• The Australian Bureau of Statistics (ABS) releases the tourism flow data. But the actual release is entitled Overseas Arrivals and Departures. So not only does the publication contain information on tourism arrivals and departures but also on longer-term migration flows as well.
  • In July, there were 95,810 permanent and long-term arrivals in Australia. The annual number of permanent and long-term overseas arrivals eased from a record-high of 850,770 people in June to 844,680 people in July, but was still up by 3.2 per cent over the year.
  • On Thursday, the ABS releases the August estimates of employment and unemployment. The job market has taken on greater importance in Reserve Bank interest rate decisions. So in short, the data could prove pivotal. Although it is important to note that employment is a ‘lagging’ indicator – it reflects hiring and firing decisions made by firms as much as six months ago.
  • Economists tip a 20,000 lift in jobs in September with the unemployment rate expected to remain steady at 5.3 per cent. In August, employment rose for the 35th consecutive month, up by 34,700 jobs, with the jobless rate up from 5.2 per cent to 5.3 per cent.
  • Also on Thursday, Reserve Bank Deputy Governor Guy Debelle delivers a speech at the CFA Societies Australia Investment Conference in Sydney.

 

Overseas: Key Chinese data. US retail sales and production also in focus.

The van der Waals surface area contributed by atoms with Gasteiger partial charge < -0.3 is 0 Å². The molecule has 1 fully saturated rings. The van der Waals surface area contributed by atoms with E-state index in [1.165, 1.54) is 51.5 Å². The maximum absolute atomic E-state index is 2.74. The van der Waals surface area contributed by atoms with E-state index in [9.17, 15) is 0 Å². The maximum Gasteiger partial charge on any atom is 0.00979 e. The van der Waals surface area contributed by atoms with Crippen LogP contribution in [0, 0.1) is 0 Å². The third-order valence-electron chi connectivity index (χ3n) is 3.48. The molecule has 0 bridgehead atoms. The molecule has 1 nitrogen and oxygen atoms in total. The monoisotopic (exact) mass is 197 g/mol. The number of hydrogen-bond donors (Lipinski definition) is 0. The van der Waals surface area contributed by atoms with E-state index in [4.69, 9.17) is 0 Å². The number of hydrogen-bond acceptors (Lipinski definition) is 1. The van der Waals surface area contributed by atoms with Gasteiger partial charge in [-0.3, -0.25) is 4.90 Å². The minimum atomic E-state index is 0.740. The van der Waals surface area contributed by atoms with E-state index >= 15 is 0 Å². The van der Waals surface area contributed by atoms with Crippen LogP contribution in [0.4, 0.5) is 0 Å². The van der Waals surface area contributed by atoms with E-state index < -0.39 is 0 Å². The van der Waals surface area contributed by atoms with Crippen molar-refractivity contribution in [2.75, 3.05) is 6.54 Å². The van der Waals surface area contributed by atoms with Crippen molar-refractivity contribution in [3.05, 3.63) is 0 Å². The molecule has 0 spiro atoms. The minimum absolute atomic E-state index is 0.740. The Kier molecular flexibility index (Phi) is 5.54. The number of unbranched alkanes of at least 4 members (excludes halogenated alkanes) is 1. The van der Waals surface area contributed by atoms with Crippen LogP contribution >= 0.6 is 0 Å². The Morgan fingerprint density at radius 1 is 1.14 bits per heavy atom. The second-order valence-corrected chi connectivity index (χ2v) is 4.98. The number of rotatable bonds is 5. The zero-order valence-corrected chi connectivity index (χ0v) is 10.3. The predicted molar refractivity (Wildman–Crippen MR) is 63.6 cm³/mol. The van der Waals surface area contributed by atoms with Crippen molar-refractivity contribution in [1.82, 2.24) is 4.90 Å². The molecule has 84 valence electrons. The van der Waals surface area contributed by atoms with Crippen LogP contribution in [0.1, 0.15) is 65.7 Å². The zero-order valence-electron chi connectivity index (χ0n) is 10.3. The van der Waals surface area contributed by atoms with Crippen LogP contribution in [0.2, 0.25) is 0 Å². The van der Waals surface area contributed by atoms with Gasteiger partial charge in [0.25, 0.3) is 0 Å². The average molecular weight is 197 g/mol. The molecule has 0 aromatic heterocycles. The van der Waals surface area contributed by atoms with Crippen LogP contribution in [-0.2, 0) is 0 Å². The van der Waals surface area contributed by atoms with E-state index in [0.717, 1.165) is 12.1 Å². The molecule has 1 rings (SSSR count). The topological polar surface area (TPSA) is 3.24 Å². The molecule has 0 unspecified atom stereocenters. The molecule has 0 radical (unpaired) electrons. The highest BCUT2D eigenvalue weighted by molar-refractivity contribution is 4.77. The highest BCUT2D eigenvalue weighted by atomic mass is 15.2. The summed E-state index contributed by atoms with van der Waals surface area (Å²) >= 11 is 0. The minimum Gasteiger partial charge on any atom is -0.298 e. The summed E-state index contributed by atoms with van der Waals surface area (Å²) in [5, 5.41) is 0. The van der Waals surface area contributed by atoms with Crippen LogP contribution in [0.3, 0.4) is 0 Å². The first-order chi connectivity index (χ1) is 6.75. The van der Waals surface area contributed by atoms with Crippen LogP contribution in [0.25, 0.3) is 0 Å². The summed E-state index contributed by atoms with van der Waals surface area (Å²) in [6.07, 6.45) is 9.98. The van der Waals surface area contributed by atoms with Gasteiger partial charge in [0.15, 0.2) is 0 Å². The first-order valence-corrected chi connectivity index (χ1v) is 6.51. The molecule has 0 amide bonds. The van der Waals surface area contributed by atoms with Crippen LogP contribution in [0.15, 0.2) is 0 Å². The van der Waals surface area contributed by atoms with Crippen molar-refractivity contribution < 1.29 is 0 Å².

• There is top shelf indicators for release in both China and the US in the coming week. Also keep a watch out for key US earnings results with Citigroup, JP Morgan, Morgan Stanley, Goldman Sachs and Wells Fargo all due to report on Tuesday.
  • The week begins on Monday in China when September trade (exports and imports) data is released. The data should provide insights into the impact of US tariffs on the economy. Also data on vehicles sales may be released on Monday in China together with money and lending figures.
  • On Tuesday in China, the September data on inflation is issued – producer and consumer prices. Deflation has returned to producer prices. While higher food prices (especially pork) are driving consumer prices higher.
  • In the US on Tuesday, the regular weekly reading on US chain store sales is due with data on consumer inflation expectations and the influential Empire State Manufacturing index.
  • On Wednesday in the US is ‘Super Tuesday’. The weekly reading on mortgage applications is issued as well as retail sales, capital flows, business inventories and the housing market sentiment index from the National Association of Home Builders (NAHB). And to top it off, the Federal Reserve releases its Beige Book – a qualitative survey of conditions across Federal Reserve district banks. Investors will look for clues on a potential rate cut on October 31.